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In the early 1990s I was inspired by the movie Pump Up The Volume, which motivated me to start my own radio station at high school.
Pump Up The Volume, starring Christian Slater as pirate DJ “Hard Harry” is a moving testimony to the unique communicative power of charismatic radio personalities.
My modest endeavour was branded “Fahrenheit 451”, named after a novel by Ray Bradbury, published in 1953 (later made into a movie by François Truffaut, in 1966, with a (poor) US revival in 2018).
Fahrenheit 451 tells the dystopian story of an American society where books would have been outlawed and “firemen” would burn any that are found. I thought it was a pretty adequate name for a media promoting freedom of speech.
Funnily enough, when I was broadcasting my weekly programme on Wednesday nights at the boarding school a group of other students were unfortunately prevented from watching their beloved football matches on TV, due to the unexpected interferences caused by the radio transmitter. You can imagine how angry they were. Culture and sport are sometimes difficult to reconcile. It’s worth adding that one of these students later became one of the most popular radio presenters in Belgium 😉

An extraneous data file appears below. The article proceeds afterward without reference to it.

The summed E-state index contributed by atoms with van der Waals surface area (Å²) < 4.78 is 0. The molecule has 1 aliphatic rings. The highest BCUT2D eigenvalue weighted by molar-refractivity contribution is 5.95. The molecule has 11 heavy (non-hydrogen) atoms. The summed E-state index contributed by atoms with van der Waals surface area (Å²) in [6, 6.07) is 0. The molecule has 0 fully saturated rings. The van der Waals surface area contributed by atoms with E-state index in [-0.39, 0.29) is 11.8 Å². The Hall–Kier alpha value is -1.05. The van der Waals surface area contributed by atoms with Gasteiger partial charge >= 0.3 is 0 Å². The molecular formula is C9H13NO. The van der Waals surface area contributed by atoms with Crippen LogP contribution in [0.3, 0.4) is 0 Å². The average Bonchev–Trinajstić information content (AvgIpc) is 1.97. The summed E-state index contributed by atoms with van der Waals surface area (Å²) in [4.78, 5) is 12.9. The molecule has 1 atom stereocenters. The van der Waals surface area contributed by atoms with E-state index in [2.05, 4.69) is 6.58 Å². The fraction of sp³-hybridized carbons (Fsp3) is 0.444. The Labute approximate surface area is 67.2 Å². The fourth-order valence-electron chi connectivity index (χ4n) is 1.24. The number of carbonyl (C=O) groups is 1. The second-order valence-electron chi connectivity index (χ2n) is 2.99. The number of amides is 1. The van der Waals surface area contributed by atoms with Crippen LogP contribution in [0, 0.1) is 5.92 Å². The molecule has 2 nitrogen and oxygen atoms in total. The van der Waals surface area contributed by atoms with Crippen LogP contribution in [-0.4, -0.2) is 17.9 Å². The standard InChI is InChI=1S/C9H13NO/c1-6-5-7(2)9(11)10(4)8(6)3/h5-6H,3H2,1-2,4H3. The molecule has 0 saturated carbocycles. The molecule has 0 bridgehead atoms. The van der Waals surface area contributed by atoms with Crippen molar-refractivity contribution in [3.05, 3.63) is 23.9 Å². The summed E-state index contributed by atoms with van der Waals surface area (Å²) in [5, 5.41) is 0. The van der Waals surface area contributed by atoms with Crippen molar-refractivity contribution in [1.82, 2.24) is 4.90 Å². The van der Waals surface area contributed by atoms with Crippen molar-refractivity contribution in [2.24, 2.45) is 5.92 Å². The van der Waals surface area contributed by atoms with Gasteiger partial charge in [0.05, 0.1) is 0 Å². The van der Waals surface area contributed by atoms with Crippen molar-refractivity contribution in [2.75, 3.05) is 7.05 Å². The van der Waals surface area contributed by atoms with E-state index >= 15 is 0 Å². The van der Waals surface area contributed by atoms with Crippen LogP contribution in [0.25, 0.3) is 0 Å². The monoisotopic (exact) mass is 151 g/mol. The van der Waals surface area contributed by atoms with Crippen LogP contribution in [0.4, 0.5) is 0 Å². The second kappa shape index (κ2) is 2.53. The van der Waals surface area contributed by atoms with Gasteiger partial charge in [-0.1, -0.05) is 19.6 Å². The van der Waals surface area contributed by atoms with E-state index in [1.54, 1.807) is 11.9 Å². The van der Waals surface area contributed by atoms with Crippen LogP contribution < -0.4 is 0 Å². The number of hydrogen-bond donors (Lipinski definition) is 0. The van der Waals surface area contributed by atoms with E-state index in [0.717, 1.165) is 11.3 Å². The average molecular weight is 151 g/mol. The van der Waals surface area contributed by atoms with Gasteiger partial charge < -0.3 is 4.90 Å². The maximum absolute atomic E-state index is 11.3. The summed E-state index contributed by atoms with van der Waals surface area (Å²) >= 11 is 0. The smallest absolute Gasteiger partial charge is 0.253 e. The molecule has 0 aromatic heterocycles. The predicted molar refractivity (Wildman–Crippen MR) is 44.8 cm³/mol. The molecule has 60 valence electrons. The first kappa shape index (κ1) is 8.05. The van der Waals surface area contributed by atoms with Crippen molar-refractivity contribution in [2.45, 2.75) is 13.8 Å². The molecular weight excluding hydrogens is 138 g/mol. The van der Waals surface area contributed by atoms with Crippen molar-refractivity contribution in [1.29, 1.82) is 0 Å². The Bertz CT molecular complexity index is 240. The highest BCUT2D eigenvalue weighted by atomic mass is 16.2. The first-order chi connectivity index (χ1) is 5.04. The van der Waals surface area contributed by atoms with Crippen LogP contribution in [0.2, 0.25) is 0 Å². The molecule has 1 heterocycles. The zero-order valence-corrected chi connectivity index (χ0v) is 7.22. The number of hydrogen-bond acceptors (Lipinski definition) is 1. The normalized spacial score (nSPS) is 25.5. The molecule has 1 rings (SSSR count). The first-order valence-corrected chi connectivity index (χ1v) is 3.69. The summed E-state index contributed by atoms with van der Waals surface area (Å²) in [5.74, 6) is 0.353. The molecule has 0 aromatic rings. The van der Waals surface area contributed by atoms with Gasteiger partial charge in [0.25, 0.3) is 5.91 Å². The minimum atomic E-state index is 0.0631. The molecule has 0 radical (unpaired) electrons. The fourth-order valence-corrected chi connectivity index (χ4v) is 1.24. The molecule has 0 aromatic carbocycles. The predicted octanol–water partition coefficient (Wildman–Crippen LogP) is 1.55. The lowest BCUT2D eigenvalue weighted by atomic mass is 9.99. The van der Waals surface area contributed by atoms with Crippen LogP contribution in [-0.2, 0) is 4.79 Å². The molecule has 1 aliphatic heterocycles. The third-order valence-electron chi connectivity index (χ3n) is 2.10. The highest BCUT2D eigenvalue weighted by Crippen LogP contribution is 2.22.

Pump Up The Volume – Christian Slater
Good Morning Vietnam is another iconic movie featuring a legendary radio DJ, Adrian Cronauer played by Robbin Williams, entertaining soldiers on Armed Forces Radio Service, based in Saigon during the Vietnam war.
Barry Levinson’s comedy shows the importance of radio at a time when it was still the main channel of mass communication, long before the advent of the web (which has prompted a radio revival).
As far as I’m concerned, the movie didn’t have the same impact as Pump Up The Volume but of course I still remember Robin Williams’s morning routine “Gooooood Morrrrnnnning, Vietnam”.
Good Morning, Vietnam – Robbin Williams
Private Parts tells the story of media superstar Howard Stern, who started his DJing career at WTBU, a college station. Howard Stern’s rise to success is both hilarious and provocative.
Unlike the previous examples, Talk Radio isn’t a comedy even if it has moments of caustic humour. I won’t spoil the final scene but let’s just say it’s not a happy ending. Talk Radio is the story of Barry Champlain, a Jewish media personality in Dallas, Texas, who goes a little too far…
This psychological thriller directed by and starring Clint Eastwood tells the story of a Californian radio DJ (Dave Garver played by Eastwood) stalked by an obsessed female fan who asked him to play a jazz standard, Misty, just for her…